did not achieve declaratory relief. Therefore, the Court imposes an additional 10% reduction of
the lodestar to account for Plaintiffs’ partial success—for obtaining preliminary injunctive relief
only and for prevailing on two of the three canons at issue in this case. Plaintiffs’ lodestar is
therefore reduced to $141,541.29.
Id. at 1239.
Id. at 1241.
Costs and Expenses
Plaintiffs also seek expenses and costs, including items such as fax expenses, postage,
computer-assisted research, photocopies, filing fees, and transcripts. Plaintiffs fail to distinguish
between those items that are recoverable with their attorneys’ fees as expenses, and those items
that are not reimbursable as attorneys’ fees but are properly recoverable as costs. In total,
Plaintiffs seek $20,500.73 in costs and expenses.
Under Fed. R. Civ. P. 54(d), taxable costs should be allowed to the “prevailing party”
unless a federal statute, rule, or court order provides otherwise. D. Kan. Rule 54.1 sets forth the
procedure for requesting costs pursuant to 28 U.S.C. § 1920 in this district; the prevailing party
must file a bill of costs and memorandum in support. The bill of costs is considered in the first
instance by the Clerk. After the Clerk taxes costs, and if Defendants object to the Clerk’s action,
they may file a motion to review. Therefore, the Court does not address taxable costs such as
court fees and transcript costs, at this time. Plaintiffs have not separately filed a bill of costs and
a review of Plaintiffs’ billing records reflects approximately $8432 of the claimed expenses
should be requested instead as costs, so the Court backs out this amount from the expenses
claimed. Upon entry of this Order, the Clerk shall enter Judgment and the deadline for filing a
bill of costs will run from the date of this Judgment if no appeal is filed.71
The Tenth Circuit has explained that “reasonable expenses incurred in representing a
client in a civil rights case should be included in the attorney’s fee award if such expenses are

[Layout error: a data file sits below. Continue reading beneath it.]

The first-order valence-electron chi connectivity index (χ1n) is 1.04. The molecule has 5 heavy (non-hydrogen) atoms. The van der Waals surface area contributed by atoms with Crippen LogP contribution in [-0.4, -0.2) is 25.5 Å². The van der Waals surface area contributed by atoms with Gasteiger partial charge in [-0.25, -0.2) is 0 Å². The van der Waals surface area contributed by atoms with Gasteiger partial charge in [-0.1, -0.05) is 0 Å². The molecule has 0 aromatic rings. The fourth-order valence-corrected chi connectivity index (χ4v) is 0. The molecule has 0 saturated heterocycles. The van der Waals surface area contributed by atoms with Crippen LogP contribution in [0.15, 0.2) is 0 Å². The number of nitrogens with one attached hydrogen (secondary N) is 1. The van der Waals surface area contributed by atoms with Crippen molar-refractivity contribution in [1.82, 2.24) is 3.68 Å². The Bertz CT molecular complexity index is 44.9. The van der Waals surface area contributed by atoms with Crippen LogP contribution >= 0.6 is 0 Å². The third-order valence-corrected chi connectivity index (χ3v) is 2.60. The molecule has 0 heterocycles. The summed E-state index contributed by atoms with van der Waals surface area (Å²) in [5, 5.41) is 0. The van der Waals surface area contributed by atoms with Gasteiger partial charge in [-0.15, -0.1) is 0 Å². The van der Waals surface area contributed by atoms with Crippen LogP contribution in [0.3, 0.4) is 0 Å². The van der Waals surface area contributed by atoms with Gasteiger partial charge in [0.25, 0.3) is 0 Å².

usually billed in addition to the attorney’s hourly rate.”72 It is the prevailing party’s burden to
See D. Kan. R. 54.1(a)(1).
Case v. Unified Sch. Dist. No. 233, 157 F.3d 1243, 1257 (10th Cir. 1998).
establish the amount of expenses to which it is entitled.73
The vast majority of expenses claimed are for computer-assisted research. The Tenth
Circuit has explicitly acknowledged that computer-assisted research, while not taxable under
§ 1920, is a “substitute for an attorney’s time that is compensable under an application of
attorney’s fees.”74 Thus, the Court must determine whether the expense request is reasonable. It
is not. The degree of documentation for this research is inconsistent. In most cases, the billing
records indicate the purpose of the research session and the Court finds that these expenses are
reasonable, but often there is no description at all or it is limited to a vague reference such as
“certification issue.” These latter entries allow for no meaningful review to determine
reasonableness. After a review of the billing records, the Court finds that a reduction of the
claimed expenses is appropriate to account for the failure to adequately document how
approximately $2140 was spent on research in this matter. The Court further finds that the
remaining items of expenses—long distance phone charges, fax charges, postage, and Fed Ex
charges—were reasonably incurred and are usually billed in addition to these attorneys’ hourly
Defendants argue that many of the expenses are items that should be absorbed as
overhead and not billed to the client. But Defendants only specifically object to $4750 in
expenses sought for the printing and binding of Plaintiffs’ appellate briefs in the prevailing party
appeal. But this is an item that is properly characterized as costs, so it will be addressed by the
Clerk in the first instance. The Court declines to rule on any objection to this item of costs at
See, e.g., Sorbo v. UPS, 432 F.3d 1169, 1180 n.11 (10th Cir. 2005).
After accounting for the reduction in expenses for computer-assisted research and
backing out charges for categories that are properly recoverable as costs, the Court awards
Plaintiffs $9928.79 in expenses.
IT IS THEREFORE ORDERED BY THE COURT that Plaintiffs’ Third Motion for
Attorney Fees (Doc. 127) is granted. Plaintiffs are awarded reasonable attorneys’ fees in the
amount of $141,541.29 and expenses in the amount of $9928.79, for a total award of
IT IS FURTHER ORDERED that the Clerk shall enter Judgment in this matter.
Plaintiffs may file their Bill of Costs and memorandum in support according to the procedures
set forth in D. Kan. Rule 54.1.
IT IS FURTHER ORDERED that the parties are ordered to meet and confer and make
a good faith attempt to negotiate any remaining claim by Plaintiffs for attorneys’ fees associated
with responding to Defendants’ Petition for Certiorari before the United States Supreme Court.
If Plaintiffs must file a supplemental declaration, it shall include a statement of consultation, and
it shall be filed within fourteen (14) days of this Memorandum and Order.
Dated: March 27, 2012
S/ Julie A. Robinson
JULIE A. ROBINSON
UNITED STATES DISTRICT JUDGE